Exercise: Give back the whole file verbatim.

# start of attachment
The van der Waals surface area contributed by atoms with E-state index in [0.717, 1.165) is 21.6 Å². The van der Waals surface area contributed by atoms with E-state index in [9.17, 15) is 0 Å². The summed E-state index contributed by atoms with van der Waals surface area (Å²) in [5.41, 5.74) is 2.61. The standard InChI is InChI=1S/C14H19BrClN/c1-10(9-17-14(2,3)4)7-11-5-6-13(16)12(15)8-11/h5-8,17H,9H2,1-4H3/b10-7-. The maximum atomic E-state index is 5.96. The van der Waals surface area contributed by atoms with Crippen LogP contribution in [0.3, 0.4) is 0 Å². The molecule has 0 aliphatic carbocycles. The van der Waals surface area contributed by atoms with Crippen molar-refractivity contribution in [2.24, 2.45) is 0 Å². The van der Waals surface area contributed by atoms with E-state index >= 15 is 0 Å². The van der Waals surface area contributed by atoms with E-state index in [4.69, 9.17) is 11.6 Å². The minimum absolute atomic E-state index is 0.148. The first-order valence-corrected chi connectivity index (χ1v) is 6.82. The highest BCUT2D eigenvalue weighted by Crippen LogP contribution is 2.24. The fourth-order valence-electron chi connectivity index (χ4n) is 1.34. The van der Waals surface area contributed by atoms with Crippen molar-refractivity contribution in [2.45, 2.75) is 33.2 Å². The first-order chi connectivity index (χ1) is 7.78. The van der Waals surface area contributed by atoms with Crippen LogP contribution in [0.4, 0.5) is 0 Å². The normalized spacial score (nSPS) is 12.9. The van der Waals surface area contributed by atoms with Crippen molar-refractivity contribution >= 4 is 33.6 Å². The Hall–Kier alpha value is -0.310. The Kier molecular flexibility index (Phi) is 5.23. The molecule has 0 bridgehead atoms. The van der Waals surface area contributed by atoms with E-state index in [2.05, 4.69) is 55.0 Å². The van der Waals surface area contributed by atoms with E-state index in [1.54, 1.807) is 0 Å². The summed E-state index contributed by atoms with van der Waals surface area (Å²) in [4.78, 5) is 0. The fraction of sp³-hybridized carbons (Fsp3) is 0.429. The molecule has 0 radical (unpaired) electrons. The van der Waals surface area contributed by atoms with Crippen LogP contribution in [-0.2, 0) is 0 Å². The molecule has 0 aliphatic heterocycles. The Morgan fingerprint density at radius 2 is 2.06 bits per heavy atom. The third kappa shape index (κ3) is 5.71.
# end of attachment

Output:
The van der Waals surface area contributed by atoms with E-state index in [0.717, 1.165) is 21.6 Å². The van der Waals surface area contributed by atoms with E-state index in [9.17, 15) is 0 Å². The summed E-state index contributed by atoms with van der Waals surface area (Å²) in [5.41, 5.74) is 2.61. The standard InChI is InChI=1S/C14H19BrClN/c1-10(9-17-14(2,3)4)7-11-5-6-13(16)12(15)8-11/h5-8,17H,9H2,1-4H3/b10-7-. The maximum atomic E-state index is 5.96. The van der Waals surface area contributed by atoms with Crippen LogP contribution in [0.3, 0.4) is 0 Å². The molecule has 0 aliphatic carbocycles. The van der Waals surface area contributed by atoms with Crippen molar-refractivity contribution in [2.24, 2.45) is 0 Å². The van der Waals surface area contributed by atoms with E-state index >= 15 is 0 Å². The van der Waals surface area contributed by atoms with E-state index in [4.69, 9.17) is 11.6 Å². The minimum absolute atomic E-state index is 0.148. The first-order valence-corrected chi connectivity index (χ1v) is 6.82. The highest BCUT2D eigenvalue weighted by Crippen LogP contribution is 2.24. The fourth-order valence-electron chi connectivity index (χ4n) is 1.34. The van der Waals surface area contributed by atoms with Crippen molar-refractivity contribution in [2.45, 2.75) is 33.2 Å². The first-order chi connectivity index (χ1) is 7.78. The van der Waals surface area contributed by atoms with Crippen LogP contribution in [0.4, 0.5) is 0 Å². The normalized spacial score (nSPS) is 12.9. The van der Waals surface area contributed by atoms with Crippen molar-refractivity contribution >= 4 is 33.6 Å². The Hall–Kier alpha value is -0.310. The Kier molecular flexibility index (Phi) is 5.23. The molecule has 0 bridgehead atoms. The van der Waals surface area contributed by atoms with E-state index in [2.05, 4.69) is 55.0 Å². The van der Waals surface area contributed by atoms with E-state index in [1.54, 1.807) is 0 Å². The summed E-state index contributed by atoms with van der Waals surface area (Å²) in [4.78, 5) is 0. The fraction of sp³-hybridized carbons (Fsp3) is 0.429. The molecule has 0 radical (unpaired) electrons. The van der Waals surface area contributed by atoms with Crippen LogP contribution in [-0.2, 0) is 0 Å². The molecule has 0 aliphatic heterocycles. The Morgan fingerprint density at radius 2 is 2.06 bits per heavy atom. The third kappa shape index (κ3) is 5.71.